Regina Clay: Worlds in the Making
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INTERVIEW

Video
Victor Cicansky
"Prairie Waterworks"
Victor Cicansky | Prairie Waterworks
Run Time: 2:34 | File size: 5.9 MB
Transcript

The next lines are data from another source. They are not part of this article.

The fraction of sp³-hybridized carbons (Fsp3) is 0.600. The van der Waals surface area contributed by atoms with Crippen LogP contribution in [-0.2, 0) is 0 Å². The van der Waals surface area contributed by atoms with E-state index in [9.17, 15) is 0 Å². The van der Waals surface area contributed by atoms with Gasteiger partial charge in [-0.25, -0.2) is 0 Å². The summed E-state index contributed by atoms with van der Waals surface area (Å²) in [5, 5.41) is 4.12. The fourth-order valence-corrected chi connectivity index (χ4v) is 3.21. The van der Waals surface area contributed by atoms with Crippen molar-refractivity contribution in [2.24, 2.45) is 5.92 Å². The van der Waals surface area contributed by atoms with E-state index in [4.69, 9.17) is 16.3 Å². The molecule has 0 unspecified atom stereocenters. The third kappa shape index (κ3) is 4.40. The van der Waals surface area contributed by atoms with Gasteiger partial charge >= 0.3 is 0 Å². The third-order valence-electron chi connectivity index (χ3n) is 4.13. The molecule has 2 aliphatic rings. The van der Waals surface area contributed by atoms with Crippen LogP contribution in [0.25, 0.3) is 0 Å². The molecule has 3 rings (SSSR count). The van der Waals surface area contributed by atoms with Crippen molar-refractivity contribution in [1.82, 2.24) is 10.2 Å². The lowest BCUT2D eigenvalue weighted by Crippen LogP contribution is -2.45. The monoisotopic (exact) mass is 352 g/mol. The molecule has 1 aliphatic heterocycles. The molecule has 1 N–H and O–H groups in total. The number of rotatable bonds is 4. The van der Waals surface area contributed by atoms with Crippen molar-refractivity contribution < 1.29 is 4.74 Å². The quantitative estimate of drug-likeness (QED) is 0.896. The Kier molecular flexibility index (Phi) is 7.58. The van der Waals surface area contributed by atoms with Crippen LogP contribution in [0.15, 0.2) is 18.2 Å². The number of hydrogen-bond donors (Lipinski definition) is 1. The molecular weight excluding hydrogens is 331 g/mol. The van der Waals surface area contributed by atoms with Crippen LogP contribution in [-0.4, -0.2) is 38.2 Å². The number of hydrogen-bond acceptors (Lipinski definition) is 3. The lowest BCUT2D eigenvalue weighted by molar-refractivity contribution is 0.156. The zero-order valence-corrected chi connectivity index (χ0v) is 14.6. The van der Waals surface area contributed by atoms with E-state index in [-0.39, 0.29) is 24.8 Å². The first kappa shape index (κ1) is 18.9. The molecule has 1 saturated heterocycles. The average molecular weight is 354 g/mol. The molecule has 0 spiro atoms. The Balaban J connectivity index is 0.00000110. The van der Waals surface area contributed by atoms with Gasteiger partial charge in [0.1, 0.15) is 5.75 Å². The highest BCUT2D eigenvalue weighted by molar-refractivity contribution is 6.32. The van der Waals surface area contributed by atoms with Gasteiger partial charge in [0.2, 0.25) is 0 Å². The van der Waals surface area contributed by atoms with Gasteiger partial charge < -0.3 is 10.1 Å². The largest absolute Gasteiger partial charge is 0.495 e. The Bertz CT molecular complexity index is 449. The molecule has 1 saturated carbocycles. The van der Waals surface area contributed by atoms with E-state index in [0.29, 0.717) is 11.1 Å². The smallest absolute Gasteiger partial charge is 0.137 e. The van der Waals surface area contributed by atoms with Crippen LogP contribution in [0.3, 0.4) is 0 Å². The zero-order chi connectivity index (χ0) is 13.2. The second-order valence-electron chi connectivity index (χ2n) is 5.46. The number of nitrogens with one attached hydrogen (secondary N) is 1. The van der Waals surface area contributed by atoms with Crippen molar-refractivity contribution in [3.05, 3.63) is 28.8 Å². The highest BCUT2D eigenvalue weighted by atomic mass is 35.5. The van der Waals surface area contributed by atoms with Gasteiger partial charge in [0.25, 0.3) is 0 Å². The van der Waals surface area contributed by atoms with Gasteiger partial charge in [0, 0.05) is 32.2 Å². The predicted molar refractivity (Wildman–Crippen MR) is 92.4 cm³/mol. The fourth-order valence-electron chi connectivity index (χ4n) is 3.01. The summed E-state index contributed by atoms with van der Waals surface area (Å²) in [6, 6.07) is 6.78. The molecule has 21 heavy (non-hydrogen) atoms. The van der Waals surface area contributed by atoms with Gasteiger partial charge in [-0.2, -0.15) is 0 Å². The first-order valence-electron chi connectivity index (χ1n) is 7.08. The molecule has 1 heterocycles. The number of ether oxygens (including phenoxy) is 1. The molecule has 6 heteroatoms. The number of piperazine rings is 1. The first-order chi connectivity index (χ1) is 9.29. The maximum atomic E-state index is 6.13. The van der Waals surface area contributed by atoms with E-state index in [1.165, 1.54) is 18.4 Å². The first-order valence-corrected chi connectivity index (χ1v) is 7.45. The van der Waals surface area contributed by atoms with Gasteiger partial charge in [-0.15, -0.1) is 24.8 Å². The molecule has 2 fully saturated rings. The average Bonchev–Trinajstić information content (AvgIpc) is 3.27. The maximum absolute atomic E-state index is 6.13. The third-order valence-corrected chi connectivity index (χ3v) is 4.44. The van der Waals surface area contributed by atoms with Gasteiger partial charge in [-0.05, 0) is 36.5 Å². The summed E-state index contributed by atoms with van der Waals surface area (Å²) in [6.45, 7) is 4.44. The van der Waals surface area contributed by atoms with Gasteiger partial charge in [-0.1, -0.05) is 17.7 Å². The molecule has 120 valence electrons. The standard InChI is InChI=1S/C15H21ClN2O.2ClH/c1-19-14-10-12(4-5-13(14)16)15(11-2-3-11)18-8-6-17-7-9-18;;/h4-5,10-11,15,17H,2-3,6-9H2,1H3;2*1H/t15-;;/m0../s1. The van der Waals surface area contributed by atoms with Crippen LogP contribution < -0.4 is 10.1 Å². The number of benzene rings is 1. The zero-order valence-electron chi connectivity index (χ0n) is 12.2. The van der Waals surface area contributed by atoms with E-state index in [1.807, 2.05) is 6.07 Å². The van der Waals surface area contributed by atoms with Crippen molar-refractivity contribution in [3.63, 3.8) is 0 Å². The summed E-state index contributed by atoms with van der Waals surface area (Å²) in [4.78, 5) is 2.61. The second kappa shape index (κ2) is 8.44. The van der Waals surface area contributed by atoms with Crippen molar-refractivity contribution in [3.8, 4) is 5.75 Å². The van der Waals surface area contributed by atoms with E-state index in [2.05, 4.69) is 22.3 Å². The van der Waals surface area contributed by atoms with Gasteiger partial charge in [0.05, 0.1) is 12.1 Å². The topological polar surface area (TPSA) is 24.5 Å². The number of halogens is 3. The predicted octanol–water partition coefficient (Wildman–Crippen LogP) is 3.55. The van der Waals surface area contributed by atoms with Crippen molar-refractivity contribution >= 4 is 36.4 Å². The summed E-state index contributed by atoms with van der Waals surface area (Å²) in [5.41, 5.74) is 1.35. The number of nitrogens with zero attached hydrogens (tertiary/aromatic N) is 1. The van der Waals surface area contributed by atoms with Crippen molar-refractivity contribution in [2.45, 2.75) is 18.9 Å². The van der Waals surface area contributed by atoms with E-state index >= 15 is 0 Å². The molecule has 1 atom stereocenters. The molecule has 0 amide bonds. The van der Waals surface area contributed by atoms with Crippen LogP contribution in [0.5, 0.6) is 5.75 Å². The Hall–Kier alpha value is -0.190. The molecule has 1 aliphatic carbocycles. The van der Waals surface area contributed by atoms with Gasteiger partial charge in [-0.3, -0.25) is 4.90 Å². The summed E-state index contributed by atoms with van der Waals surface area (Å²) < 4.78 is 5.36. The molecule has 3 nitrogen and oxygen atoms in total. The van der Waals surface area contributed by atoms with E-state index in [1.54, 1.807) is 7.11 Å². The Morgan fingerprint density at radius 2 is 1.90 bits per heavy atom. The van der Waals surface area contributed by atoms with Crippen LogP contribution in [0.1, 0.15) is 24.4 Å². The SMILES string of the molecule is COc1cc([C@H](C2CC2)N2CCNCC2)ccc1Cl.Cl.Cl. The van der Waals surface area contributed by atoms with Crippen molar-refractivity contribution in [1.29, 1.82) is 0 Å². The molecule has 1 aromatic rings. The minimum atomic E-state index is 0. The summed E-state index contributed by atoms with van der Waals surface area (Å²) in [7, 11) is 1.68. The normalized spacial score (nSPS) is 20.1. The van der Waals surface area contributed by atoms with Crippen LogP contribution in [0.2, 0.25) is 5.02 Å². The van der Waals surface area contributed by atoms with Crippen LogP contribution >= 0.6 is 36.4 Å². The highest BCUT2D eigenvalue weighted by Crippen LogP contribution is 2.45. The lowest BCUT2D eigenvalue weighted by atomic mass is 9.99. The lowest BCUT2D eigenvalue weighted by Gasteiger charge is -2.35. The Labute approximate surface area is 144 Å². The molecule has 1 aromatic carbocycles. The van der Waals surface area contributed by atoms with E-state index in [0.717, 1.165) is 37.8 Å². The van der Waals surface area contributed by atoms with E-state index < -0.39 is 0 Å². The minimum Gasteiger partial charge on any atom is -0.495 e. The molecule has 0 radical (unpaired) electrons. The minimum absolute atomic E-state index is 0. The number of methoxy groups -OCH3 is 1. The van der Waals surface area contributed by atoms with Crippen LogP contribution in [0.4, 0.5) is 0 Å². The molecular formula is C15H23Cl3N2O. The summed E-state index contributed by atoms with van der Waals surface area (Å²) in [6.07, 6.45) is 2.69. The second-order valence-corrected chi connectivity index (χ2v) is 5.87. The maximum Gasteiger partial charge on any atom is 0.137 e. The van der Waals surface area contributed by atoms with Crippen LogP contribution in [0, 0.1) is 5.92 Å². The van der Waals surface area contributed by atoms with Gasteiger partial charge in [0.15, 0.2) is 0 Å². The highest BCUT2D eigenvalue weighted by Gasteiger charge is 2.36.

Here’s another work in this series, it’s called Prairie Waterworks and what’s interesting about this piece is, it’s probably a good year. There’s lots of water. This contraption here is a windmill, which most farms had on the prairies to pump water. Water was always an issue for farmers as it would be for gardeners. This was a good year. If you look inside the piece, there’s a tub full of water with ducks swimming in it. There’s a pail full of water, and the whole thing has a liveliness about it, including the little plastic flowers growing out of pots. So when you’ve got water, prairie soil is great, you can grow great things. This particular piece is one that went to Paris, I believe, in 1973 at the exhibition of Canadian artists at the Museum of Modern Art in Paris. For me, it was interesting to have a work like this sent to Paris, because Paris was the art capital of the world. That’s were you learned about Impressionism, about Rodin, about Manet, Monet, and all the wonderful work that they created. And for me it was kind of interesting to send something that had a kind of goofiness about it like this, to be shown alongside the work of great masters of Impressionism, Expressionism, Fauvism, and that whole cultural history that you grow up with when you study art in Canadian universities. The idea here, of course, is you can play around with it, you could move pieces around. There’s sand in there, and I often imagined what the reaction of Parisians would be - at least the Parisians who came to Museums who saw something like this. They must have thought that the artist who created this was on some kind of special drink or smoke or something, but it was just part of my own reality, recreating it in a way that I found playful and interesting, and I guess the operative word in this series and some of the others is playfulness.


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